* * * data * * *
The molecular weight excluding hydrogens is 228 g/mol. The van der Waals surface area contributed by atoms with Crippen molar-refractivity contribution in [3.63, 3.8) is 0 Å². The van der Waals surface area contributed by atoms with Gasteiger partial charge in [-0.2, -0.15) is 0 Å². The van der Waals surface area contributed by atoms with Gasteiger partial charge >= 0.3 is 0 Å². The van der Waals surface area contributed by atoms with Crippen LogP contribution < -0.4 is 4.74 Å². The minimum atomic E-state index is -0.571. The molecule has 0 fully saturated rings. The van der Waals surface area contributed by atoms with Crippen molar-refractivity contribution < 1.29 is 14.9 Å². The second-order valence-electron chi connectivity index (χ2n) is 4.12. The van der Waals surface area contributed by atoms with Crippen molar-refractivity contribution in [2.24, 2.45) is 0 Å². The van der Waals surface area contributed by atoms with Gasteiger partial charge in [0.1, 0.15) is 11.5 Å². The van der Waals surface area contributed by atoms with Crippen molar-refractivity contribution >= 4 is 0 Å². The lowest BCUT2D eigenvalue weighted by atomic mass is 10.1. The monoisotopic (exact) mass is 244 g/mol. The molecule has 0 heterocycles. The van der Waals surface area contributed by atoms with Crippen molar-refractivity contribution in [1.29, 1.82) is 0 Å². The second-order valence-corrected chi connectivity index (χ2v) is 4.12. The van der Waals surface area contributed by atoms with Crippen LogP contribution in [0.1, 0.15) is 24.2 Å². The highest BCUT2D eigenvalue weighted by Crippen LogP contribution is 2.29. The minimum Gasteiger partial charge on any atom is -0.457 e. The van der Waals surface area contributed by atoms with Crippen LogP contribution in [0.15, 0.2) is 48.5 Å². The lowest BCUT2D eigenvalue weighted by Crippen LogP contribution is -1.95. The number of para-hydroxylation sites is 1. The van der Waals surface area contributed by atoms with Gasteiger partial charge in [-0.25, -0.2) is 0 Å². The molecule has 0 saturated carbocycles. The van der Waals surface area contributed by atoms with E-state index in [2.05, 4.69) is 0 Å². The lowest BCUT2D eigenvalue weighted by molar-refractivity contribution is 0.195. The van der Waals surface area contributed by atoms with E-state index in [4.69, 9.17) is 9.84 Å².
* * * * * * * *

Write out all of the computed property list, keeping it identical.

The molecular weight excluding hydrogens is 228 g/mol. The van der Waals surface area contributed by atoms with Crippen molar-refractivity contribution in [3.63, 3.8) is 0 Å². The van der Waals surface area contributed by atoms with Gasteiger partial charge in [-0.2, -0.15) is 0 Å². The van der Waals surface area contributed by atoms with Gasteiger partial charge >= 0.3 is 0 Å². The van der Waals surface area contributed by atoms with Crippen LogP contribution < -0.4 is 4.74 Å². The minimum atomic E-state index is -0.571. The molecule has 0 fully saturated rings. The van der Waals surface area contributed by atoms with Crippen molar-refractivity contribution < 1.29 is 14.9 Å². The second-order valence-electron chi connectivity index (χ2n) is 4.12. The van der Waals surface area contributed by atoms with Crippen molar-refractivity contribution in [2.24, 2.45) is 0 Å². The van der Waals surface area contributed by atoms with Gasteiger partial charge in [0.1, 0.15) is 11.5 Å². The van der Waals surface area contributed by atoms with Crippen molar-refractivity contribution >= 4 is 0 Å². The lowest BCUT2D eigenvalue weighted by atomic mass is 10.1. The monoisotopic (exact) mass is 244 g/mol. The molecule has 0 heterocycles. The van der Waals surface area contributed by atoms with Crippen molar-refractivity contribution in [1.29, 1.82) is 0 Å². The second-order valence-corrected chi connectivity index (χ2v) is 4.12. The van der Waals surface area contributed by atoms with Crippen LogP contribution in [0.1, 0.15) is 24.2 Å². The highest BCUT2D eigenvalue weighted by Crippen LogP contribution is 2.29. The minimum Gasteiger partial charge on any atom is -0.457 e. The van der Waals surface area contributed by atoms with Crippen LogP contribution in [0.15, 0.2) is 48.5 Å². The lowest BCUT2D eigenvalue weighted by Crippen LogP contribution is -1.95. The number of para-hydroxylation sites is 1. The van der Waals surface area contributed by atoms with Gasteiger partial charge in [-0.25, -0.2) is 0 Å². The molecule has 0 saturated carbocycles. The van der Waals surface area contributed by atoms with E-state index in [2.05, 4.69) is 0 Å². The lowest BCUT2D eigenvalue weighted by molar-refractivity contribution is 0.195. The van der Waals surface area contributed by atoms with E-state index in [4.69, 9.17) is 9.84 Å².